UWM is establishing an institute for American Indian education, named for Electa Quinney, a Stockbridge Mohican woman and pioneering Wisconsin educator.
David Beaulieu, professor of educational policy and community studies in UWM’s School of Education, will head the new institute as the Electa Quinney professor.
The institute grew out of an endowed professorship in American Indian education established in 1999 through a gift to the university from the Indian Community School. Beaulieu served as the first Electa Quinney professor, but left for Arizona State University in 2004.
The position went unfilled for several years, but the university and the Indian Community School have worked to revive their partnership and develop it in a new, broader direction.
The opportunity to establish the institute drew Beaulieu back to UWM. An enrolled member of the Minnesota Chippewa Tribe, White Earth Reservation, he is a nationally known expert in American Indian education policy.
In addition to a long career in government and education, Beaulieu has served on the board of directors and as president of the National Indian Education Association. From 1997 to 2001, he was the director of the U.S. Department of Education’s Office of Indian Education.
A broad approach
The UWM institute would have direct oversight of American Indian education-related initiatives, but would also bring together the perspectives of faculty and students from a variety of disciplines and existing programs to focus on education and policy issues in partnership with the American Indian communities and tribes, says Beaulieu.
Research, service and learning opportunities would focus both on American Indians and on non-Indians interested in working with tribal communities, according to Beaulieu.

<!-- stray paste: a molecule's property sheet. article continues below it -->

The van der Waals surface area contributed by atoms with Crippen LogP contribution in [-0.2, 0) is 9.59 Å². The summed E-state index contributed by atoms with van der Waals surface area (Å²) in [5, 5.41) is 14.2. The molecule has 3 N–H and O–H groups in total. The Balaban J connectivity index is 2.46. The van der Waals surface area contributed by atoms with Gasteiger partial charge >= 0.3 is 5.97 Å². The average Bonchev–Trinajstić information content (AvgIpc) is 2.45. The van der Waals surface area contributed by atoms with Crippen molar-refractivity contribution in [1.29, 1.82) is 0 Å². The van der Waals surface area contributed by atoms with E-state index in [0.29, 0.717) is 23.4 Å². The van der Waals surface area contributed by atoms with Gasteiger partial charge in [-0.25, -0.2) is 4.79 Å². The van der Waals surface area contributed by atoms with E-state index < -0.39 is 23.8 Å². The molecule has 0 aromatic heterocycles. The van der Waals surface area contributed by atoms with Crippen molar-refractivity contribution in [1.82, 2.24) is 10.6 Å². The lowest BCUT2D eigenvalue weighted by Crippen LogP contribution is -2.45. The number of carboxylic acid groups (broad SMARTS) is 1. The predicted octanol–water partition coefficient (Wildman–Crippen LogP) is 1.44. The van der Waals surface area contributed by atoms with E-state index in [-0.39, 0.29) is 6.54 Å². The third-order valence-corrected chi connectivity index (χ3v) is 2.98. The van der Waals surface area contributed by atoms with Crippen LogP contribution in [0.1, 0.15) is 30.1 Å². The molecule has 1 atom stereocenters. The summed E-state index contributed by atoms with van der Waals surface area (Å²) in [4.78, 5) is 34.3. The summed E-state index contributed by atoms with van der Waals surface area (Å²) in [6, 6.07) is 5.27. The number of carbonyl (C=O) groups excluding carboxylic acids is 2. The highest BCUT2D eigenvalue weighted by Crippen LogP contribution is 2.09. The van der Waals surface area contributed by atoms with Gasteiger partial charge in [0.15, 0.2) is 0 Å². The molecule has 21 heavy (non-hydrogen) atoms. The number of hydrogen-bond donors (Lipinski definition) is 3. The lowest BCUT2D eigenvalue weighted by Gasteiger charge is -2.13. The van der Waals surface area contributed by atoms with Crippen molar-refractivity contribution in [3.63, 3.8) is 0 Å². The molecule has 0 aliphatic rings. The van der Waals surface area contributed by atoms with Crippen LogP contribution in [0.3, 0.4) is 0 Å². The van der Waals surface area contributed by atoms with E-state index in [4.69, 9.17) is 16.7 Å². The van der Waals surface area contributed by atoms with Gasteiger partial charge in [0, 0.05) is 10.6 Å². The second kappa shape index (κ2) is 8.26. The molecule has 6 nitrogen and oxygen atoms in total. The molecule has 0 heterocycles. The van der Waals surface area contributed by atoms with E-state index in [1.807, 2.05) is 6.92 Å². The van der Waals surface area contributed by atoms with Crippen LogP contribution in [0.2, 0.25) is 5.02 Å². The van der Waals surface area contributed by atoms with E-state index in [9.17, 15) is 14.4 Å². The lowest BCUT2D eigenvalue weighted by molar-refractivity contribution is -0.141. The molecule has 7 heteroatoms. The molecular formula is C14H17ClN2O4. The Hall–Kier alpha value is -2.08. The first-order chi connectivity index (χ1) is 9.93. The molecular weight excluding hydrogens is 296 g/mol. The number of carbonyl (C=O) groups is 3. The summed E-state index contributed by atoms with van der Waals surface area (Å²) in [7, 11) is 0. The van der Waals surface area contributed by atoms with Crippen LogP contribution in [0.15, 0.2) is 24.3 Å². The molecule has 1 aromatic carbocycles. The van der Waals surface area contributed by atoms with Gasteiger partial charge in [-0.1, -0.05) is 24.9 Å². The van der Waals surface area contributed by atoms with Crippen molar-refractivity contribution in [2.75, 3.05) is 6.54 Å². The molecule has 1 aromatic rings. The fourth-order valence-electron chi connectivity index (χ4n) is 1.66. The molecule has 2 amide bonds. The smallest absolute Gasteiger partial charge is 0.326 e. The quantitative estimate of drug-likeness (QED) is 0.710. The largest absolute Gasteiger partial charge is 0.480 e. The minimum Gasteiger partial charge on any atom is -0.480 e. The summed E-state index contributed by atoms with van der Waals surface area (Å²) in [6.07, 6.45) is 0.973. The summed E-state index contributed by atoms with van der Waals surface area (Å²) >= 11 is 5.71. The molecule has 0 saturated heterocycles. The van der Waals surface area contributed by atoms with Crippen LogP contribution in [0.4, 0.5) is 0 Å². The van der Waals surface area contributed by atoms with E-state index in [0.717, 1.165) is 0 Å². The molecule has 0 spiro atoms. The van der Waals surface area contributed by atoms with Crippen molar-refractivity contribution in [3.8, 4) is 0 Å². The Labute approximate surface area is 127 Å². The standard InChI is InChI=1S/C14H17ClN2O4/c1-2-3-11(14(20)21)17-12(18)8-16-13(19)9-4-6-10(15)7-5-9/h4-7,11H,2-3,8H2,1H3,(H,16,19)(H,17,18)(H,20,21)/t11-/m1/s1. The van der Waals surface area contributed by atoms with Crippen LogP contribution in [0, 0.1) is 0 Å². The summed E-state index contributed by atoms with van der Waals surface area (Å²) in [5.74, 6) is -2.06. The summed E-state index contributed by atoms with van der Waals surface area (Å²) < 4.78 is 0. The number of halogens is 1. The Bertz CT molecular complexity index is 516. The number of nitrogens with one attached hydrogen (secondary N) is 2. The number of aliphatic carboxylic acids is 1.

“There is a lot to know about the unique laws, government structures, natural environment, history and cultural significance of American Indian tribes,” he says. “It is important that those working with these communities know this context so they are better able to work in partnership with individuals and leaders.”
Research on water quality on tribal lands is one good example of a potential collaboration, he notes. Public health is another area in which research and projects specific to American Indian populations could be developed, because American Indians in both urban and rural communities have statistically higher rates of diabetes, substance abuse and other poverty-related health challenges.
“Too often, American Indians are seen as the subject of research, and teaching,” says Beaulieu, “but increasingly, American Indian tribes and communities have sought to be consumers defining these needs directly, including the need for educated professionals who can work within their communities.”
In addition, American Indian university students at UWM and elsewhere are increasingly interested in research and learning experiences in their tribes and communities, he says. Research and service programs at the undergraduate level could be a catalyst, encouraging more students to go into graduate programs, he adds.
Laying the groundwork
The university and the Indian Community School, who will jointly provide funding for the institute, have conducted focus groups among Wisconsin tribes and communities as well as with UWM faculty, staff and students in laying the groundwork for the new institute.
The institute will hire at least one addditional faculty member initially. “We realized the scope of what we wanted to do would require more than one person,” says Beaulieu.
In addition, the institute will seek grants in partnership with the American Indian community to develop research and learning programs, according to Beaulieu.
The broad approach of the institute is very much in the spirit of Electa Quinney, the educator for whom it is named. Quinney established the first school in Wisconsin, says Beaulieu, which served both American Indian and white students.
“She saw education as a way of preparing young people to meet the challenges their communities faced. Today the challenges are different, but we still need educated people who not only have the professional skills, but also the knowledge of the unique community contexts in which solutions must be developed.”